Black Bear Mountain is the big brother, so to speak, of Rocky Mountain. Located so close to the village of Inlet, this peak gets some pretty serious attention from hikers; the summit can be a very crowded location. Black Bear Mountain from Route 28 is the most popular approach, but a secondary approach can be found leaving from Uncas Road. Using the Route 28 trailhead you have an excellent opportunity to create a loop for a slightly longer outing.
How to get there
Follow Route 28 west out of the village of Inlet and in no time you will see the trailhead on the right. This is a large parking area, paved but rough. The Black Bear Mountain Trail is to the right side of the parking area.
One of the nice features of the Black Bear Mountain Trail is that you can loop over the top and connect to another trail making for an interesting day in the woods. The loop will add on time and distance to the trip, but you will get to see different lays of land and spend some time on a lightly used and soft trail. You also have the option to descend via your route in, once you have reached the summit.
From the trailhead you will start off walking along an old rocky woods road and quickly come to a split in the trail, take the right at this time, you will return left at the end of the loop. From here the old road continues for a bit before it turns into more of a foot trail and goes through a wet area over a long attractive boardwalk. At this point, the trail will start to ascend, at times quite steeply. The trail from Seventh Lake will come in on the right in a col between Black Bear and a lower summit; the Seventh Lake Trail can be easily hiked right past and not even noticed. The final approach to the summit is a bit more interesting, as rocky footing starts to be introduced as well as your first views. The summit of Black Bear has several viewing areas to spread out amongst the crowds of people who often frequent this peak.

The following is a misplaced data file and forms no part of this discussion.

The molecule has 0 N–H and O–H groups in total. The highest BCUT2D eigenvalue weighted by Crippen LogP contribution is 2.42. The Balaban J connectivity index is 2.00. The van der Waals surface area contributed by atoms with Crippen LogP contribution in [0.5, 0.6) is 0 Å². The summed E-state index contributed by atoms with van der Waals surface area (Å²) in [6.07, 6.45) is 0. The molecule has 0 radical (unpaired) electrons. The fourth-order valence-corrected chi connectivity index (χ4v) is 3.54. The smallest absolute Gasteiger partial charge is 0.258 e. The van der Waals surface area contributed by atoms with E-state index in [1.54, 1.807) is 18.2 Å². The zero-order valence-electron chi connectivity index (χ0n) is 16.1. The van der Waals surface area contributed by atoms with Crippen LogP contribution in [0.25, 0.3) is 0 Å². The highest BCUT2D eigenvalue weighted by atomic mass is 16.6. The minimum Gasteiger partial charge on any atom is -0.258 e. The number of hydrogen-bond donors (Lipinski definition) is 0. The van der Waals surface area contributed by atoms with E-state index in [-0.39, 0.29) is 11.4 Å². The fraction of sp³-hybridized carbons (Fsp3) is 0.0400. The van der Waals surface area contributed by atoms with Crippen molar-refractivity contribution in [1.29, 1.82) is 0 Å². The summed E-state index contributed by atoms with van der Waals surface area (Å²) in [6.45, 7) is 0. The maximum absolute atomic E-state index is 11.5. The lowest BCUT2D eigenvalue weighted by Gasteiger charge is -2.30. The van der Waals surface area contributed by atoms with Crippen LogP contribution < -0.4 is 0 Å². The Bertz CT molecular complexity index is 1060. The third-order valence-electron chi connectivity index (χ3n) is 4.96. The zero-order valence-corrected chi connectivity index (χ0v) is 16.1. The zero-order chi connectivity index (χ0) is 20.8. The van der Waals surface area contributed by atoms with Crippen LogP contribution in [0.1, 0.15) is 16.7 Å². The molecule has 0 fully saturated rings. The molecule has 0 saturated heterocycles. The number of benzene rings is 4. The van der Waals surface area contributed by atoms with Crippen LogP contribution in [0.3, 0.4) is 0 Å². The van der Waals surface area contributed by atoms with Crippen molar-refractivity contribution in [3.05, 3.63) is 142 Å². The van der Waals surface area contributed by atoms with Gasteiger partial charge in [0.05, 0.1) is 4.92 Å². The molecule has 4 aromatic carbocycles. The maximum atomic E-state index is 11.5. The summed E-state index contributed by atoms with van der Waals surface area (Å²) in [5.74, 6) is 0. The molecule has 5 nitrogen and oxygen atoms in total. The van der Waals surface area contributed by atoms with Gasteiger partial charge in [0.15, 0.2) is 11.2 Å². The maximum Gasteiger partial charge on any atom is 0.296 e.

If you wish to continue on the loop, please read further and have a great trip.
The loop continues over the top of the mountain; it can be hard to locate off the summit, but look closely for markers on the trees and you will find the way. The trail will drop off the summit on a very narrow trail. The trail is easy to follow but in many cases ends up being steep and slippery. The descent is through a different forest type than you were in on the way up. You will be down off the mountain quite quickly and come to the Uncas Road Trail on your right. Don't follow here but head much more left along a grassy trail that shadows the base of Black Bear Mountain. Through this area the forest opens up into mostly hardwoods with wildflowers blooming all around. The lower portion of this loop is quite flat, and for being as flat as it is, there are not too many wet areas to navigate through. It will be 3-miles back to the trail you started in on, but those 3-miles moves by quickly. Once back at the trail intersection you pass on the way in, you will have about 0.75 miles remaining to your vehicle on Route 28.
Route 28 to the summit: 1.9 miles
Full loop: 6.3 miles
Black Bear is an excellent destination for snowshoeing and does get some moderate winter attention. It may be too much of a hike for young children under winter conditions. The back portion of the loop get very little use in winter, it may require the user to break trail under difficult conditions.
The mountain trail is not recommended for cross-country skiing. The lower portion of the loop could make for a nice cross-country ski if conditions were good.